Francisco E. Contreras-Govea1, Richard E. Muck2, and Kenneth A. Albrecht1. (1) Agronomy Department UW-Madison, 1575 Linden Drive, 1575 Linden Drive, Madison, WI 53706-1597, (2) USDA Dairy Forage Research Center, 1925 Linden Drive, Madison, WI 53706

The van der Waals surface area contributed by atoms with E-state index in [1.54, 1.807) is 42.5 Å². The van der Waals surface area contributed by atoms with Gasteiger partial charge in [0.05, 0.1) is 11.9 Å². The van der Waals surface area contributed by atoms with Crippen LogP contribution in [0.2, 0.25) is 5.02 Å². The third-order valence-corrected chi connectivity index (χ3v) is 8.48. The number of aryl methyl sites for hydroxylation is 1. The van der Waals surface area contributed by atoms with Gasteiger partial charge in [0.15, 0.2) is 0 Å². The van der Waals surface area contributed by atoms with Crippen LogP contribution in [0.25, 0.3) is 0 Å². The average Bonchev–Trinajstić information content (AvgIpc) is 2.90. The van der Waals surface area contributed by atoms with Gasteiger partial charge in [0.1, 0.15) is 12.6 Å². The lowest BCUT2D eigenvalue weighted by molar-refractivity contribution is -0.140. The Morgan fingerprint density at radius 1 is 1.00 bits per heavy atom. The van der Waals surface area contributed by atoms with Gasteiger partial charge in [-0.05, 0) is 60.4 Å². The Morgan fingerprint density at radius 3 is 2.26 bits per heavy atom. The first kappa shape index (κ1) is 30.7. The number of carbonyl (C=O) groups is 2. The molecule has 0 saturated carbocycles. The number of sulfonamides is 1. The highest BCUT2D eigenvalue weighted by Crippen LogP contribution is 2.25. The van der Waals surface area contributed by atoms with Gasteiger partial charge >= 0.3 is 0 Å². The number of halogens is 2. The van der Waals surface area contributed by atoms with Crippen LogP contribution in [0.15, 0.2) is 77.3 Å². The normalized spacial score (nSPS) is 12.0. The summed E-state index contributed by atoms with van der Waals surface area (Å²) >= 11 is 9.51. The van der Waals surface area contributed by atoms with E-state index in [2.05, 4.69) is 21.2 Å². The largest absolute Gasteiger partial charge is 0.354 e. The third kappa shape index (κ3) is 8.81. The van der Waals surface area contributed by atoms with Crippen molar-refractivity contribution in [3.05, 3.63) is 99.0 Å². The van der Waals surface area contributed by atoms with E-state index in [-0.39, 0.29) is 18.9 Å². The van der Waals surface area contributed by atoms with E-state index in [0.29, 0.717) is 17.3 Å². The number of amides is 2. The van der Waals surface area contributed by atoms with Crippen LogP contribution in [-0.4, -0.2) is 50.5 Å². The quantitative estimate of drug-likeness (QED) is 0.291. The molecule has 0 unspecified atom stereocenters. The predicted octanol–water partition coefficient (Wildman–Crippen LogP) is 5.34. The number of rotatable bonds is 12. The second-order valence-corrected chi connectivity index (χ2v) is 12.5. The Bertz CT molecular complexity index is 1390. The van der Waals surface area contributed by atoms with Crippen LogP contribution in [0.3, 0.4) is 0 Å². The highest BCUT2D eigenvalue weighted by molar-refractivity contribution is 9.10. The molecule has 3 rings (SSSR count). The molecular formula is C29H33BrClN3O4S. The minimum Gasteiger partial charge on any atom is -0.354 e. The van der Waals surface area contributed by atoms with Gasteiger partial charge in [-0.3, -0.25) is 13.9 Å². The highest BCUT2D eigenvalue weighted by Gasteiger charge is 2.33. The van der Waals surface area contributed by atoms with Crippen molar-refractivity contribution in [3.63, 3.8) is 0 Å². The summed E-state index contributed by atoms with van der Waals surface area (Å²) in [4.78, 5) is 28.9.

Growing climbing beans in mixture with corn (Zea mays L.) has been proposed as a means to improve protein concentration of silage. The aim of this study was to determine the silage characteristics of mixtures of corn with each of three climbing beans. The crops were grown in 2004 and 2005 at Arlington and Lancaster, WI. Corn was grown in two densities (82 and 55 thousand plants/ha) alone or with lablab bean [Lablab purpureus (L.) Sweet], scarlet runner bean (Phaseolus coccineus L.), and velvet bean [Mucuna pruriens (L.) D.C.] sown at a single density (82.5 thousand plants/ha). Sole corn and mixtures were harvested when corn was at the 2/3 milk line stage. Eight glass jars per treatment of chopped sole corn or mixture with bean were ensiled and allowed to ferment for a minimum of 30 days at room temperature (~ 25oC). The silos were opened and pH, organic acids, and fiber characteristics were measured. The pH of silage ranged from 3.8 to 4.07 and was always lower for sole corn than corn-bean mixtures. In 2004, the addition of bean increased crude protein concentration by 7.5% compared to sole corn at the normal density and by 13.4% compared to corn at the low density, but also increased the NDF concentration by 3.6 to 17 %. Lactic acid concentration was not different among bean treatments (P > 0.05), but was 7.3% greater in corn-bean mixtures than in sole corn. This indicates greater buffering capacity in corn-bean mixtures compared to sole corn silage.